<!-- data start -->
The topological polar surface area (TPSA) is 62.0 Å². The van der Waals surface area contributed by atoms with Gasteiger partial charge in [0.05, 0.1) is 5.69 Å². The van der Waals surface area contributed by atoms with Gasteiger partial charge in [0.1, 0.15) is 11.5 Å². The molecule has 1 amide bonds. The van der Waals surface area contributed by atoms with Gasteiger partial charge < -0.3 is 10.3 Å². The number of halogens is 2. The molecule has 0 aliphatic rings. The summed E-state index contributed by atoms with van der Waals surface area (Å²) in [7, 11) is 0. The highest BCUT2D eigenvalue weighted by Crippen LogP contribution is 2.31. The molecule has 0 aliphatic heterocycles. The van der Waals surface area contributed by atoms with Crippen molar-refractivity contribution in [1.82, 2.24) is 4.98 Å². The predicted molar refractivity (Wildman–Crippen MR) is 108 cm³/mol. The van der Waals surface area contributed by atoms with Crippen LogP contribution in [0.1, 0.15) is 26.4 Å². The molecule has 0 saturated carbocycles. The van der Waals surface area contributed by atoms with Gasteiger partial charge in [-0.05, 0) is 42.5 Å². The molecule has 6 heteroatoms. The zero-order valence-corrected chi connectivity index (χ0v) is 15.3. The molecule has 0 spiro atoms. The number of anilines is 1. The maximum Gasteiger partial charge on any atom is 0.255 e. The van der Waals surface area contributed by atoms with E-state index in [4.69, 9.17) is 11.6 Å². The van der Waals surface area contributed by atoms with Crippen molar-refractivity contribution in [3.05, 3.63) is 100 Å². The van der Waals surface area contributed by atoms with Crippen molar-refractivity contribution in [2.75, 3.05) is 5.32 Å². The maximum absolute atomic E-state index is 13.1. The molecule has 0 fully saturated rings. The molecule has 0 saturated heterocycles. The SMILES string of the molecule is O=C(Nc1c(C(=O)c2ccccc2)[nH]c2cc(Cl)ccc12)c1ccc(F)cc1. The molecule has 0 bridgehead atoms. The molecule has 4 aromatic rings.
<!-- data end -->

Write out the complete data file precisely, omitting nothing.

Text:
The topological polar surface area (TPSA) is 62.0 Å². The van der Waals surface area contributed by atoms with Gasteiger partial charge in [0.05, 0.1) is 5.69 Å². The van der Waals surface area contributed by atoms with Gasteiger partial charge in [0.1, 0.15) is 11.5 Å². The molecule has 1 amide bonds. The van der Waals surface area contributed by atoms with Gasteiger partial charge < -0.3 is 10.3 Å². The number of halogens is 2. The molecule has 0 aliphatic rings. The summed E-state index contributed by atoms with van der Waals surface area (Å²) in [7, 11) is 0. The highest BCUT2D eigenvalue weighted by Crippen LogP contribution is 2.31. The molecule has 0 aliphatic heterocycles. The van der Waals surface area contributed by atoms with Crippen molar-refractivity contribution in [1.82, 2.24) is 4.98 Å². The predicted molar refractivity (Wildman–Crippen MR) is 108 cm³/mol. The van der Waals surface area contributed by atoms with Crippen LogP contribution in [0.1, 0.15) is 26.4 Å². The molecule has 0 saturated carbocycles. The van der Waals surface area contributed by atoms with Gasteiger partial charge in [-0.05, 0) is 42.5 Å². The molecule has 6 heteroatoms. The zero-order valence-corrected chi connectivity index (χ0v) is 15.3. The molecule has 0 spiro atoms. The number of anilines is 1. The maximum Gasteiger partial charge on any atom is 0.255 e. The van der Waals surface area contributed by atoms with E-state index in [4.69, 9.17) is 11.6 Å². The van der Waals surface area contributed by atoms with Crippen molar-refractivity contribution in [3.05, 3.63) is 100 Å². The van der Waals surface area contributed by atoms with Crippen molar-refractivity contribution in [2.75, 3.05) is 5.32 Å². The maximum absolute atomic E-state index is 13.1. The molecule has 0 fully saturated rings. The molecule has 0 saturated heterocycles. The SMILES string of the molecule is O=C(Nc1c(C(=O)c2ccccc2)[nH]c2cc(Cl)ccc12)c1ccc(F)cc1. The molecule has 0 bridgehead atoms. The molecule has 4 aromatic rings.